Every day I see college students who are so consumed by anxiety they become immobilized in their ability to move forward through the midst of life’s inevitable obstacles and difficulties.  They become so stuck in their own overwhelming feelings they can’t sleep or eat or think clearly, so distracted are they by their symptoms.  They self-medicate, self-injure and self-hate.  Being unable to nurture themselves or others, they wither like a young tree without roots deep enough to reach the vast reservoir that lies untapped beneath them.  In epidemic numbers, some decide to die, even before life really has fully begun for them.

I grieve for them in their distress.   My role is to help find healing solutions, whether it is counseling therapy, a break from school, or a medicine that may give some form of relief.  My heart knows the ultimate answer is not as simple as the right prescription.

We who are anxious must depend upon a Creator who does not suffer from attention deficit disorder and who is not distracted from His care for us even when we turn away in worry and sorrow.  We magnify our difficult circumstances by staying so tightly into ourselves, unable to look beyond our own eyelashes.  Instead we are to reach higher and deeper, through prayer, through service to others, through acknowledging there is power greater than ourselves.

So we are called to pray for ourselves and for others,  disabling anxiety and fear and transforming it to gratitude and grace.   No longer withering, we just might bloom.


A Brighter Sadness: Trembling

The Holy Saturday of our life must be the preparation for Easter,
the persistent hope for the final glory of God. 


The virtue of our daily life is the hope which does what is possible
and expects God to do the impossible. 


To express it somewhat paradoxically, but nevertheless seriously: 
the worst has actually already happened; 
we exist, and even death cannot deprive us of this.

Now is the Holy Saturday of our ordinary life,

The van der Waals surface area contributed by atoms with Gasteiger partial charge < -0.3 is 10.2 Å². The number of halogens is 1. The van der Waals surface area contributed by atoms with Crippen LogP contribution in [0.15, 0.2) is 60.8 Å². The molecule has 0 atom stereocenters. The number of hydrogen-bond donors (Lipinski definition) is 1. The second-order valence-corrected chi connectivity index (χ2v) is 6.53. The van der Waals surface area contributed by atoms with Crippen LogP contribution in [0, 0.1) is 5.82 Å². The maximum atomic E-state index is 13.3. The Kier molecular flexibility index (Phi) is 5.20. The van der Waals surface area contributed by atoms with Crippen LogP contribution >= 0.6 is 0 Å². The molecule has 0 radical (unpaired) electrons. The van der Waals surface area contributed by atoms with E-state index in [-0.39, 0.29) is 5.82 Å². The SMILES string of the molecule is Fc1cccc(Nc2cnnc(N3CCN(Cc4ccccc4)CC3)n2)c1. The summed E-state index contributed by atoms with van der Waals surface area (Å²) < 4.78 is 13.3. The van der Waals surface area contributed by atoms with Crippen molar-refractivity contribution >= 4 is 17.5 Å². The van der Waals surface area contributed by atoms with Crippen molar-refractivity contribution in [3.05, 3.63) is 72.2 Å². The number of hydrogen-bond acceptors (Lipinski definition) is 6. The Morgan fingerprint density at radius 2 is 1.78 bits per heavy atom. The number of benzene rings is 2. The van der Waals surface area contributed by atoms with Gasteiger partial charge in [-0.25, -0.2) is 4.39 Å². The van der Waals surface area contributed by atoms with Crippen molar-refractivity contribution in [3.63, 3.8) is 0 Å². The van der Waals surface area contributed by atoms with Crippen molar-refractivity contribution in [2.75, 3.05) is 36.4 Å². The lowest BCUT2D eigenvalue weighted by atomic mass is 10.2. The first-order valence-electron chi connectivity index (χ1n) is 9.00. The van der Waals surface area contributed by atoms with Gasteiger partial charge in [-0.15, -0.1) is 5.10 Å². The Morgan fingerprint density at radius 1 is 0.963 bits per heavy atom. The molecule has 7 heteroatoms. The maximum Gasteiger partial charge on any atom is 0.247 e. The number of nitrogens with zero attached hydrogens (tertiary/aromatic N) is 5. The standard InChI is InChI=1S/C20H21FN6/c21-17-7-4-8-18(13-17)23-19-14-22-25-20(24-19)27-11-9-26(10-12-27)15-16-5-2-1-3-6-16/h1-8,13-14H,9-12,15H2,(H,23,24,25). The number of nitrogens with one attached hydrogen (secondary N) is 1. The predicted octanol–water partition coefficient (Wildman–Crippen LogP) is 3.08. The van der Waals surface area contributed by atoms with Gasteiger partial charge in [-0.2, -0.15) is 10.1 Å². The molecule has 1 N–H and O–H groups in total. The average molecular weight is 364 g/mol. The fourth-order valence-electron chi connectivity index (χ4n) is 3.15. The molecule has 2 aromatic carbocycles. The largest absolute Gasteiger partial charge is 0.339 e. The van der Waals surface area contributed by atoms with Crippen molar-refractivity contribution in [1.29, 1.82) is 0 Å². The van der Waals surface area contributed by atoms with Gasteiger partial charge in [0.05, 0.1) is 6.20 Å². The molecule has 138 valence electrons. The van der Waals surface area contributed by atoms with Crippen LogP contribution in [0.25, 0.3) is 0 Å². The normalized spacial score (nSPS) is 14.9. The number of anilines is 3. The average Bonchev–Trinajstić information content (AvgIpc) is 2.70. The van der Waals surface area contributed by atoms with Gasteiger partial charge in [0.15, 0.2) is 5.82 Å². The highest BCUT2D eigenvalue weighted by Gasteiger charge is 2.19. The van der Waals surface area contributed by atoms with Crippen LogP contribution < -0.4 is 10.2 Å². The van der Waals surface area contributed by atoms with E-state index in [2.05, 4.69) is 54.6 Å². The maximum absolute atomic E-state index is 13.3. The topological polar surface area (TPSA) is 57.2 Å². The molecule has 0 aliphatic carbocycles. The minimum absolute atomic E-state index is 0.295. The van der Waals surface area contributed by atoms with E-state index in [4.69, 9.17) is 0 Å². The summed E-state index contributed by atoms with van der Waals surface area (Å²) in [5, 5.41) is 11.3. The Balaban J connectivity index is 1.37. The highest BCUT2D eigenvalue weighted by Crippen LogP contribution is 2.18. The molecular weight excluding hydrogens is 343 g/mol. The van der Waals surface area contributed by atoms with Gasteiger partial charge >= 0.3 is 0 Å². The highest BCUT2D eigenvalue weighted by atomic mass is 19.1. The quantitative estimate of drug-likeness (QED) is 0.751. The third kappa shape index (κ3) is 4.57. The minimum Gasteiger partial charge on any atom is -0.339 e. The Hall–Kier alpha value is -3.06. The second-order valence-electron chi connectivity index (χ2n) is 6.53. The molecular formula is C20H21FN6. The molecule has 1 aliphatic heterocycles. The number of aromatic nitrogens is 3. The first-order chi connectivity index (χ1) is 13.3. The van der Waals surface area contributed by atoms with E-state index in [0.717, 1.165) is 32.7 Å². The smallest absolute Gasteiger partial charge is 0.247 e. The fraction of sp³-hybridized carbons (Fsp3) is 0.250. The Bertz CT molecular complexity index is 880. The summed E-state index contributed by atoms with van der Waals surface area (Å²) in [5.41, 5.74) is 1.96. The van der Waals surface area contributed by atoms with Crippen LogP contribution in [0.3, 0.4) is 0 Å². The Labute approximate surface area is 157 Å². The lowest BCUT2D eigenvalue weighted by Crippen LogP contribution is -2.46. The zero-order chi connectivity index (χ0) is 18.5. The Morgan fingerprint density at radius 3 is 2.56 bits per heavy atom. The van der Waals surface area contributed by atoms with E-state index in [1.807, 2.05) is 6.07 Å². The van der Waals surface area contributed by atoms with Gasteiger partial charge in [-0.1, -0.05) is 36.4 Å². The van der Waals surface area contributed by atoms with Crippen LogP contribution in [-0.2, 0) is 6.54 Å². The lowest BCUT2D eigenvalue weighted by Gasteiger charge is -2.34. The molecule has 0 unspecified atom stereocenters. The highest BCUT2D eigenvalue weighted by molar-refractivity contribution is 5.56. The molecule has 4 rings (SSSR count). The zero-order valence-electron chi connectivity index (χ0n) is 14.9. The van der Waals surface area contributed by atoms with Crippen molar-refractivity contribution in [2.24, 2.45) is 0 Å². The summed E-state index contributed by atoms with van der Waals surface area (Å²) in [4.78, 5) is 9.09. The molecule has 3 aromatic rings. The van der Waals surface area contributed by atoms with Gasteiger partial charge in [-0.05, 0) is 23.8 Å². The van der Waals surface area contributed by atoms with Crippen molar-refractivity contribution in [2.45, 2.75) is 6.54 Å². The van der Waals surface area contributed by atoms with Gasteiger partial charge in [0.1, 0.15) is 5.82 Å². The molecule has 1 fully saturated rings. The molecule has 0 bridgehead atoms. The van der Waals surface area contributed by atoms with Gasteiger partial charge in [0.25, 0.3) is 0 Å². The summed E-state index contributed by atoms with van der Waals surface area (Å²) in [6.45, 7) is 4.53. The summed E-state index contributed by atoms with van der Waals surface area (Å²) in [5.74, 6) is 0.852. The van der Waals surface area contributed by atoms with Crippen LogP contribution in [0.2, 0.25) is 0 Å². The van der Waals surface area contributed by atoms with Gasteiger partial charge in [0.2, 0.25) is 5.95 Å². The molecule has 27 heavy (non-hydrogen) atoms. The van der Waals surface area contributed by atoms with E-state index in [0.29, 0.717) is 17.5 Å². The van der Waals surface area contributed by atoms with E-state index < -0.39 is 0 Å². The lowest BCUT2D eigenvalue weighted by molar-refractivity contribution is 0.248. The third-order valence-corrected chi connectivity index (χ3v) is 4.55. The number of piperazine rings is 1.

but there will also be Easter, our true and eternal life. 
~Karl Rahner “Holy Saturday” in The Great Church Year

This in-between day
after all had gone so wrong:
the rejection, the denials,
the trumped-up charges,
the beatings, the burden,
the jeering, the thorns,
the nails, the thirst,
the despair of being forsaken.

This in-between day
before all will go so right:
the forgiveness and compassion,
the grace and sacrifice,
the debt paid in full,
the stone rolled away,
our name on His lips,
our hearts burning
to hear His words.

We cannot imagine what is to come
in the dawn tomorrow as
the stone lifted and rolled,
giving way so
our separation is bridged,
our sadness relieved,
darkness overwhelmed by light,
the crushed and broken rising to dance,
and inexplicably,
from the waiting stillness He stirs
and we, trembling,
having found death emptied,
greet Him.


A Bright Sadness: Ephemeral Tears

Beauty, to the Japanese of old, held together the ephemeral with the sacred. Cherry blossoms are most beautiful as they fall, and that experience of appreciation lead the Japanese to consider their mortality. Hakanai bi (ephemeral beauty) denotes sadness, and yet in the awareness of the pathos of life, the Japanese found profound beauty.

For the Japanese, the sense of beauty is deeply tragic, tied to the inevitability of death.

Jesus’ tears were also ephemeral and beautiful. His tears remain with us as an enduring reminder of the Savior who weeps. Rather than to despair, though, Jesus’ tears lead the way to the greatest hope of the resurrection. Rather than suicide, Jesus’ tears lead to abundant life.
~Makoto Fujimura

fallen sakura petals in Tokyo (photo by Nate Gibson)

3When Jesus saw her weeping,
and the Jews who had come along with her also weeping,
he was deeply moved in spirit and troubled.
34 “Where have you laid him?” he asked.
“Come and see, Lord,” they replied.
35 Jesus wept.
36 Then the Jews said, “See how he loved him!” 
John 11:33-36


Daily I see patients in my clinic who are struggling with depression, who are contemplating whether living another day is worth the pain and effort.  Most describe their feelings completely dry-eyed, unwilling to let their emotions flow from inside and flood their outsides.  Others sit soaking in tears of hopelessness and despair.

This weeping moves and reassures me — it is a raw and honest spilling over when the internal dam is breaking.  It is so deeply and plainly a visceral display of humanity.

When I read that Jesus weeps as He witnesses the tears of grief of His dear friends, I am comforted.  He understands and feels what we feel, His tears just as plentiful and salty, His feelings of love brimming so fully they must be let go and cannot be held back. He too is overwhelmed by the pathos of His vulnerable and visceral humanity.

Our Jesus who wept with us becomes a promise of ultimate joy.

There is beauty in this: His rain of ephemeral tears.